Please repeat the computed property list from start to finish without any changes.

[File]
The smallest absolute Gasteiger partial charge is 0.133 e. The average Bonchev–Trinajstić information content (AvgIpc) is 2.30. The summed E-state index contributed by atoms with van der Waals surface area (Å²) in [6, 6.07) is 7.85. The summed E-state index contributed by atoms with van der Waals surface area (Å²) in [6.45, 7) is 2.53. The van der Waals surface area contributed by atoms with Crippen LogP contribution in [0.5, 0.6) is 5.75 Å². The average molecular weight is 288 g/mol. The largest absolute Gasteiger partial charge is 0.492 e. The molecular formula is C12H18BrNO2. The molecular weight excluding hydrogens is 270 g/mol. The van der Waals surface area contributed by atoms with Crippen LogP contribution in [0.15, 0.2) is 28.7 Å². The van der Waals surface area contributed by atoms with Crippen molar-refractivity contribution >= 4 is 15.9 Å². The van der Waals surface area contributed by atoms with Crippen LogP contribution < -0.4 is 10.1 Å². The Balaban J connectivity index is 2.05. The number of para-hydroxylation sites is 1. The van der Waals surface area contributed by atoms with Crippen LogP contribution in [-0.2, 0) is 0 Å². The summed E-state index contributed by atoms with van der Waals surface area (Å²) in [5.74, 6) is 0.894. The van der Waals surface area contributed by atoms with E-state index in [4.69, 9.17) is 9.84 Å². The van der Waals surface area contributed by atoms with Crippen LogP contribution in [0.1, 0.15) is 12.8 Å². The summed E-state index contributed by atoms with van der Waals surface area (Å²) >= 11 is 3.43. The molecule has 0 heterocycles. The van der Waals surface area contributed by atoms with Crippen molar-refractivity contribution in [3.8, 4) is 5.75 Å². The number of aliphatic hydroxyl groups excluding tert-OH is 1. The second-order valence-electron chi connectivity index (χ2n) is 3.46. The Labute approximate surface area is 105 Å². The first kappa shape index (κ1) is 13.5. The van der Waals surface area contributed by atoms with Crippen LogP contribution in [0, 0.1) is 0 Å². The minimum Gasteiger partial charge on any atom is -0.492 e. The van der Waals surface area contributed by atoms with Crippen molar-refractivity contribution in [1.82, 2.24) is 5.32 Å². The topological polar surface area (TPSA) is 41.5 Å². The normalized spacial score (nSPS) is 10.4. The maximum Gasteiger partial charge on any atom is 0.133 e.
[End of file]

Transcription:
The smallest absolute Gasteiger partial charge is 0.133 e. The average Bonchev–Trinajstić information content (AvgIpc) is 2.30. The summed E-state index contributed by atoms with van der Waals surface area (Å²) in [6, 6.07) is 7.85. The summed E-state index contributed by atoms with van der Waals surface area (Å²) in [6.45, 7) is 2.53. The van der Waals surface area contributed by atoms with Crippen LogP contribution in [0.5, 0.6) is 5.75 Å². The average molecular weight is 288 g/mol. The largest absolute Gasteiger partial charge is 0.492 e. The molecular formula is C12H18BrNO2. The molecular weight excluding hydrogens is 270 g/mol. The van der Waals surface area contributed by atoms with Crippen LogP contribution in [0.15, 0.2) is 28.7 Å². The van der Waals surface area contributed by atoms with Crippen molar-refractivity contribution >= 4 is 15.9 Å². The van der Waals surface area contributed by atoms with Crippen LogP contribution < -0.4 is 10.1 Å². The Balaban J connectivity index is 2.05. The number of para-hydroxylation sites is 1. The van der Waals surface area contributed by atoms with Crippen LogP contribution in [-0.2, 0) is 0 Å². The summed E-state index contributed by atoms with van der Waals surface area (Å²) in [5.74, 6) is 0.894. The van der Waals surface area contributed by atoms with E-state index in [4.69, 9.17) is 9.84 Å². The van der Waals surface area contributed by atoms with Crippen LogP contribution in [0.1, 0.15) is 12.8 Å². The summed E-state index contributed by atoms with van der Waals surface area (Å²) >= 11 is 3.43. The molecule has 0 heterocycles. The van der Waals surface area contributed by atoms with Crippen molar-refractivity contribution in [3.8, 4) is 5.75 Å². The number of aliphatic hydroxyl groups excluding tert-OH is 1. The second-order valence-electron chi connectivity index (χ2n) is 3.46. The Labute approximate surface area is 105 Å². The first kappa shape index (κ1) is 13.5. The van der Waals surface area contributed by atoms with Crippen LogP contribution in [0, 0.1) is 0 Å². The minimum Gasteiger partial charge on any atom is -0.492 e. The van der Waals surface area contributed by atoms with Crippen molar-refractivity contribution in [1.82, 2.24) is 5.32 Å². The topological polar surface area (TPSA) is 41.5 Å². The normalized spacial score (nSPS) is 10.4. The maximum Gasteiger partial charge on any atom is 0.133 e.